Using Simulation to Estimate the Impact of Baserunning Ability in Baseball

by Ben Baumer


In baseball, an offensive team's run scoring ability is dependent not only upon the batting skills of its players, but also their baserunning abilities. Using a Monte Carlo simulation, we investigate the extent to which baserunning ability affects a team's overall offensive production. In particular, we use actual statistics from real players to estimate the effect of baserunning skills upon a team's run scoring ability. Our results largely confirm previous non-academic estimates that the impact of baserunning upon a team's run scoring ability is generally less than 20 runs per season. However, we show that using optimal lineups, that estimate can be increased.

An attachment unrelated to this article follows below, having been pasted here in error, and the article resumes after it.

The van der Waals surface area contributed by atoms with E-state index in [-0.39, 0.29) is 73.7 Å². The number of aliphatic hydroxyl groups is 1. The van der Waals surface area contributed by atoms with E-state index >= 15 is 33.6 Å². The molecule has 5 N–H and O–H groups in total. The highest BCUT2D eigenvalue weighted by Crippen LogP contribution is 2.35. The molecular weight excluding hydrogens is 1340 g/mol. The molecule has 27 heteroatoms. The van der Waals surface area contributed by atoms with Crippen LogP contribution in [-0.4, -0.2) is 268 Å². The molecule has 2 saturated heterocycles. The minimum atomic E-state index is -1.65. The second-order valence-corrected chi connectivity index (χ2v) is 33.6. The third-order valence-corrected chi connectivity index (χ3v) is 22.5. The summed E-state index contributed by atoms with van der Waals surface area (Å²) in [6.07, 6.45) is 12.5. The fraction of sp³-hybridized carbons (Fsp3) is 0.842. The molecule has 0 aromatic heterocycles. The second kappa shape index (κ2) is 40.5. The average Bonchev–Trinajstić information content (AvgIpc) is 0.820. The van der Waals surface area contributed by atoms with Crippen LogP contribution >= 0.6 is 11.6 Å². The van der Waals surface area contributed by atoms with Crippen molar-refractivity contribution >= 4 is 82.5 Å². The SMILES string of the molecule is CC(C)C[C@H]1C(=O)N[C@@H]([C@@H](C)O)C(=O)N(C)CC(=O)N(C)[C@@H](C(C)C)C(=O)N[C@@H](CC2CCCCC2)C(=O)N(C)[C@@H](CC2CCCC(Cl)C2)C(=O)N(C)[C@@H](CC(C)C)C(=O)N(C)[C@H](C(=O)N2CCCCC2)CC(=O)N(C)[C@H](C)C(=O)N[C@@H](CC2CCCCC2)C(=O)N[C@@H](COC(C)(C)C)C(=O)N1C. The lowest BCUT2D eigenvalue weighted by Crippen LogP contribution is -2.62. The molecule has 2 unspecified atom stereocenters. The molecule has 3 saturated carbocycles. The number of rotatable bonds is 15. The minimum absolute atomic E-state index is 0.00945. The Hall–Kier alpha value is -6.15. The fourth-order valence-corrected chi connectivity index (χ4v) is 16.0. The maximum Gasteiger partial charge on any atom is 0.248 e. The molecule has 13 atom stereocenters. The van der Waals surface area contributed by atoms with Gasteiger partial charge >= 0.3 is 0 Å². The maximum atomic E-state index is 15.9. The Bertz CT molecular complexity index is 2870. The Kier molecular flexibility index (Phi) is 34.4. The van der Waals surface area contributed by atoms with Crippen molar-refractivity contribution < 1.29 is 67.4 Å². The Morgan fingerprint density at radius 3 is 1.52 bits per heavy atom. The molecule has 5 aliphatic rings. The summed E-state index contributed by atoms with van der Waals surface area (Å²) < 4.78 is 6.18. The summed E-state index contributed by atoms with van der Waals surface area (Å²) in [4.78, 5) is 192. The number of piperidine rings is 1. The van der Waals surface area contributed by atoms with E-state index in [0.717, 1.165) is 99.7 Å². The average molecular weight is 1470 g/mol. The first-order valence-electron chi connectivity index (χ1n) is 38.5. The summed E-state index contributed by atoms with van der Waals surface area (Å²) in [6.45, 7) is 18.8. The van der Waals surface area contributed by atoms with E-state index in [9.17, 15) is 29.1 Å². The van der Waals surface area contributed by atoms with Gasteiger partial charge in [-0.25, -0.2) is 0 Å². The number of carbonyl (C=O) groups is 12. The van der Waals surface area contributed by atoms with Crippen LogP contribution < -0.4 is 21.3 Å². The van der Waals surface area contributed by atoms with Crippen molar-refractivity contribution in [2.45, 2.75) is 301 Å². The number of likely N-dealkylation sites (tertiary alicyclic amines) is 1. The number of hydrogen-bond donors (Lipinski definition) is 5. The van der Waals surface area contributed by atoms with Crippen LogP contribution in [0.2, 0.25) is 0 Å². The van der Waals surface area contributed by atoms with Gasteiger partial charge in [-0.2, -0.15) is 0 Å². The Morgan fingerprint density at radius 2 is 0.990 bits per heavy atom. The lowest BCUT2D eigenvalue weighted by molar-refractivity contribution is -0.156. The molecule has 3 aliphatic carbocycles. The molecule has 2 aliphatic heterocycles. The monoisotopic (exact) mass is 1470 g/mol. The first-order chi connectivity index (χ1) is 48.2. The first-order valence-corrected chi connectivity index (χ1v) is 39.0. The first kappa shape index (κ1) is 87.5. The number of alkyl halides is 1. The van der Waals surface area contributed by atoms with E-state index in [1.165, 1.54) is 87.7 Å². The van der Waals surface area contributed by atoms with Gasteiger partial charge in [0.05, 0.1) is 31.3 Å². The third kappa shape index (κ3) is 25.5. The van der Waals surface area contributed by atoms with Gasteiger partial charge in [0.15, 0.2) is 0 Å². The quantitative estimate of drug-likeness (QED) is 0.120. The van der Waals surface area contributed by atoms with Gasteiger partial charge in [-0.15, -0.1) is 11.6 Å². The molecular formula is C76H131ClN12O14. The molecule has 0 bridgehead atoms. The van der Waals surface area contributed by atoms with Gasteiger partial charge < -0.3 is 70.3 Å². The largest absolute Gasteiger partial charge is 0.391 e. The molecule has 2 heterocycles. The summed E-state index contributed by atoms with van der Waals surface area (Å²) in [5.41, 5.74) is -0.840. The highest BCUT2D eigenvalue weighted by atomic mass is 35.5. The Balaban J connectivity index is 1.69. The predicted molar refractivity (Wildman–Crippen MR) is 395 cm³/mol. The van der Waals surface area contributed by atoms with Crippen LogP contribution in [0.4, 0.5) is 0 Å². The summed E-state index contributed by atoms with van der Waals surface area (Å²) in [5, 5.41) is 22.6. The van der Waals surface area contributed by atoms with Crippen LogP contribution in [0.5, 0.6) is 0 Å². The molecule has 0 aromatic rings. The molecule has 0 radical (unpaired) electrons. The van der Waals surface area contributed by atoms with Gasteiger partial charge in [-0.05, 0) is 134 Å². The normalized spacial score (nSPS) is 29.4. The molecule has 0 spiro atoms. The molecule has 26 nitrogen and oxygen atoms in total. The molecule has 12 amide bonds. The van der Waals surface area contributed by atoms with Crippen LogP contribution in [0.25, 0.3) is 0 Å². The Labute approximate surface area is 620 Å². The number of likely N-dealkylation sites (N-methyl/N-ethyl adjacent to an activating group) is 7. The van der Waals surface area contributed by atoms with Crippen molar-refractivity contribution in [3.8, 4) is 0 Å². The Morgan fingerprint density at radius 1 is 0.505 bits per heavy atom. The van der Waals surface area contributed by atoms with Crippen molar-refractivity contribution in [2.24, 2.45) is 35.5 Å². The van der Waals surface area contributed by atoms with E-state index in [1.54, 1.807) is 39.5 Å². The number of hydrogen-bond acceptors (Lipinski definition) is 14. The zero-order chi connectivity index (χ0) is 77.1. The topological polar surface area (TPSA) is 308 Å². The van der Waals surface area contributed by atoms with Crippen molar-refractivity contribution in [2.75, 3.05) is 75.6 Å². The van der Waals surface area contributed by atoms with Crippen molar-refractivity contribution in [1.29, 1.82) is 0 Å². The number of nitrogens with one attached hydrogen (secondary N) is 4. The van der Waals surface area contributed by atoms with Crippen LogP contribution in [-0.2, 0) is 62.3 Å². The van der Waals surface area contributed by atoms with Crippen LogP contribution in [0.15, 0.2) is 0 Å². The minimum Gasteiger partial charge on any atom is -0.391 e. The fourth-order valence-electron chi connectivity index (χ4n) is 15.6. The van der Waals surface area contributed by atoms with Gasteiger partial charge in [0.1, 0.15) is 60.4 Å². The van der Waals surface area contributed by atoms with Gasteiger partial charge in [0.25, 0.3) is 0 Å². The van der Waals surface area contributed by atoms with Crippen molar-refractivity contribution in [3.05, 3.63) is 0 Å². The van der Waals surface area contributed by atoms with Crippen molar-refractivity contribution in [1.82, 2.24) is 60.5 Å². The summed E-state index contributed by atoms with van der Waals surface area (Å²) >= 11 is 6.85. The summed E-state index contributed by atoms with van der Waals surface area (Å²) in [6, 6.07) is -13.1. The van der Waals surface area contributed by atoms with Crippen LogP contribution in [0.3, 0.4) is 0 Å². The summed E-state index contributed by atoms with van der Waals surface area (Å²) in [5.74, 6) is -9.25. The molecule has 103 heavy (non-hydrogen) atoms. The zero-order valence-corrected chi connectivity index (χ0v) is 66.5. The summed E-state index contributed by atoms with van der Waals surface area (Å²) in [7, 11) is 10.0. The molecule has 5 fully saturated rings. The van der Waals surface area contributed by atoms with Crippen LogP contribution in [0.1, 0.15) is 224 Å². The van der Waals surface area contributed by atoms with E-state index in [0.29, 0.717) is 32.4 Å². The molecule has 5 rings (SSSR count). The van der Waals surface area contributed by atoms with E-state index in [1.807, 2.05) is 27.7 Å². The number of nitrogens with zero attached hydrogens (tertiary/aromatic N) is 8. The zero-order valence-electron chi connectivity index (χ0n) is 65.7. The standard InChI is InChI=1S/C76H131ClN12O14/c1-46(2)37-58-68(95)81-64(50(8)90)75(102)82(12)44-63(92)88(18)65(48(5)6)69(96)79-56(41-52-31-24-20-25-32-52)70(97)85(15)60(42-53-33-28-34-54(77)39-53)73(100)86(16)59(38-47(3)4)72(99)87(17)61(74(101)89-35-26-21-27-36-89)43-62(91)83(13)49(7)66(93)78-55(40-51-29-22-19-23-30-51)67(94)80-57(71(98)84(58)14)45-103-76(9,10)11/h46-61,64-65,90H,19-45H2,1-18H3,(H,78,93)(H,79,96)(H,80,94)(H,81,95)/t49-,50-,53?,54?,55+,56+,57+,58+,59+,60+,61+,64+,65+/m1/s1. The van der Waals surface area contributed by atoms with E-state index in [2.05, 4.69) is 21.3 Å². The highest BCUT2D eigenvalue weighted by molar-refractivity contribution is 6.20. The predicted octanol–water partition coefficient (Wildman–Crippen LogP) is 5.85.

Ben Baumer is in his fifth season as the Statistical Analyst for the New York Mets. In addition to helping the Mets incorporate statistical analysis into their front office decision-making, he has developed an extensive in-house web and database framework for producing automated statistical reports. During the academic year, he moonlights as a fourth-year PhD student in Mathematics at the City University of New York, where his work has focused on combinatorics and graph theory.

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